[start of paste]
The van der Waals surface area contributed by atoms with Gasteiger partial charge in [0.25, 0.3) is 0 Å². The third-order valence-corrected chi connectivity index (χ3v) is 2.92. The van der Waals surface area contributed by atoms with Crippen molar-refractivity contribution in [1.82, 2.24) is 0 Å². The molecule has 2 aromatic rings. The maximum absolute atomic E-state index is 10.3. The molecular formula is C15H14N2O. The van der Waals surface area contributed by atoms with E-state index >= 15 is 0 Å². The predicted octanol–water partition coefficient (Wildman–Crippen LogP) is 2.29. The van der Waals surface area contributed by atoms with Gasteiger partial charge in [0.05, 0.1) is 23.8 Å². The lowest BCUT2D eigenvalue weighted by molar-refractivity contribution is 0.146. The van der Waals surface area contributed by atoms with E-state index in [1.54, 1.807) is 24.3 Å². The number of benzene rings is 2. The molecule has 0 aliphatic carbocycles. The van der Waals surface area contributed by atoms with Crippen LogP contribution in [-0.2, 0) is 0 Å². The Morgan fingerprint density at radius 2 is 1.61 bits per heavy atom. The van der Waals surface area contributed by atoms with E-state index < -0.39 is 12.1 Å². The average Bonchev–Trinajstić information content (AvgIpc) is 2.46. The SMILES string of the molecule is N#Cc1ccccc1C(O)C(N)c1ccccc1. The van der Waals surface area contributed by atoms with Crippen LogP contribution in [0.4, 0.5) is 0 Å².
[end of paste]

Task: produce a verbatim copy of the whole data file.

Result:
The van der Waals surface area contributed by atoms with Gasteiger partial charge in [0.25, 0.3) is 0 Å². The third-order valence-corrected chi connectivity index (χ3v) is 2.92. The van der Waals surface area contributed by atoms with Crippen molar-refractivity contribution in [1.82, 2.24) is 0 Å². The molecule has 2 aromatic rings. The maximum absolute atomic E-state index is 10.3. The molecular formula is C15H14N2O. The van der Waals surface area contributed by atoms with E-state index >= 15 is 0 Å². The predicted octanol–water partition coefficient (Wildman–Crippen LogP) is 2.29. The van der Waals surface area contributed by atoms with Gasteiger partial charge in [0.05, 0.1) is 23.8 Å². The lowest BCUT2D eigenvalue weighted by molar-refractivity contribution is 0.146. The van der Waals surface area contributed by atoms with E-state index in [1.54, 1.807) is 24.3 Å². The number of benzene rings is 2. The molecule has 0 aliphatic carbocycles. The van der Waals surface area contributed by atoms with Crippen LogP contribution in [-0.2, 0) is 0 Å². The Morgan fingerprint density at radius 2 is 1.61 bits per heavy atom. The van der Waals surface area contributed by atoms with E-state index < -0.39 is 12.1 Å². The average Bonchev–Trinajstić information content (AvgIpc) is 2.46. The SMILES string of the molecule is N#Cc1ccccc1C(O)C(N)c1ccccc1. The van der Waals surface area contributed by atoms with Crippen LogP contribution in [0.4, 0.5) is 0 Å².